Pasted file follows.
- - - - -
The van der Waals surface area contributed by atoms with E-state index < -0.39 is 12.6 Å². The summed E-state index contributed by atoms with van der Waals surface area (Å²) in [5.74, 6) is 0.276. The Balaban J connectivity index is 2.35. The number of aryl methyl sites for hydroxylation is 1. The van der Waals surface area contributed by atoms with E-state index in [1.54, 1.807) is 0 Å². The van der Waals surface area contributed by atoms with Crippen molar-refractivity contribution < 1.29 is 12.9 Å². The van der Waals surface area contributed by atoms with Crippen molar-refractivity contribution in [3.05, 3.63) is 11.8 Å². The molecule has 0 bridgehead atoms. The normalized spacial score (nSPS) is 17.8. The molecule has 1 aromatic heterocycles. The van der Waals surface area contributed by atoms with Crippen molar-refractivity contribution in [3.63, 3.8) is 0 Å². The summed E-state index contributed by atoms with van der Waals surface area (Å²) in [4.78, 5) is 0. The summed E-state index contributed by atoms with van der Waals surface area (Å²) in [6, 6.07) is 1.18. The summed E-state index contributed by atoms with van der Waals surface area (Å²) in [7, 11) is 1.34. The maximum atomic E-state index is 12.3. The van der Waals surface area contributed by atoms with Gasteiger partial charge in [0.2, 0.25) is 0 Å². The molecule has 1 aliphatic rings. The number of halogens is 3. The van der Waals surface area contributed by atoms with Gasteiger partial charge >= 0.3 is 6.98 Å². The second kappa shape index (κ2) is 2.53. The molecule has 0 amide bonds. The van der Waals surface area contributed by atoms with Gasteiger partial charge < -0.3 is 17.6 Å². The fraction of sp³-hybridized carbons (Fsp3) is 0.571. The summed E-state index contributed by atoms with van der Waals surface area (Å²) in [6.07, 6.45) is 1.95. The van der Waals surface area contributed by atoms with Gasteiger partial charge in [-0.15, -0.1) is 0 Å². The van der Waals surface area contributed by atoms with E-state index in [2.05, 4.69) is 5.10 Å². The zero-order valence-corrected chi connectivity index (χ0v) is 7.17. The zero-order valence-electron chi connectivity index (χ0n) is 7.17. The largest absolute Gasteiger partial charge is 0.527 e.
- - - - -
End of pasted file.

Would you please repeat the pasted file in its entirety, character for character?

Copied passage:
The van der Waals surface area contributed by atoms with E-state index < -0.39 is 12.6 Å². The summed E-state index contributed by atoms with van der Waals surface area (Å²) in [5.74, 6) is 0.276. The Balaban J connectivity index is 2.35. The number of aryl methyl sites for hydroxylation is 1. The van der Waals surface area contributed by atoms with E-state index in [1.54, 1.807) is 0 Å². The van der Waals surface area contributed by atoms with Crippen molar-refractivity contribution < 1.29 is 12.9 Å². The van der Waals surface area contributed by atoms with Crippen molar-refractivity contribution in [3.05, 3.63) is 11.8 Å². The molecule has 0 bridgehead atoms. The normalized spacial score (nSPS) is 17.8. The molecule has 1 aromatic heterocycles. The van der Waals surface area contributed by atoms with Crippen molar-refractivity contribution in [3.63, 3.8) is 0 Å². The summed E-state index contributed by atoms with van der Waals surface area (Å²) in [4.78, 5) is 0. The summed E-state index contributed by atoms with van der Waals surface area (Å²) in [6, 6.07) is 1.18. The summed E-state index contributed by atoms with van der Waals surface area (Å²) in [7, 11) is 1.34. The maximum atomic E-state index is 12.3. The van der Waals surface area contributed by atoms with Gasteiger partial charge in [0.2, 0.25) is 0 Å². The molecule has 1 aliphatic rings. The number of halogens is 3. The van der Waals surface area contributed by atoms with Gasteiger partial charge >= 0.3 is 6.98 Å². The second kappa shape index (κ2) is 2.53. The molecule has 0 amide bonds. The van der Waals surface area contributed by atoms with Gasteiger partial charge < -0.3 is 17.6 Å². The fraction of sp³-hybridized carbons (Fsp3) is 0.571. The summed E-state index contributed by atoms with van der Waals surface area (Å²) in [6.07, 6.45) is 1.95. The van der Waals surface area contributed by atoms with Gasteiger partial charge in [-0.15, -0.1) is 0 Å². The van der Waals surface area contributed by atoms with E-state index in [2.05, 4.69) is 5.10 Å². The zero-order valence-corrected chi connectivity index (χ0v) is 7.17. The zero-order valence-electron chi connectivity index (χ0n) is 7.17. The largest absolute Gasteiger partial charge is 0.527 e.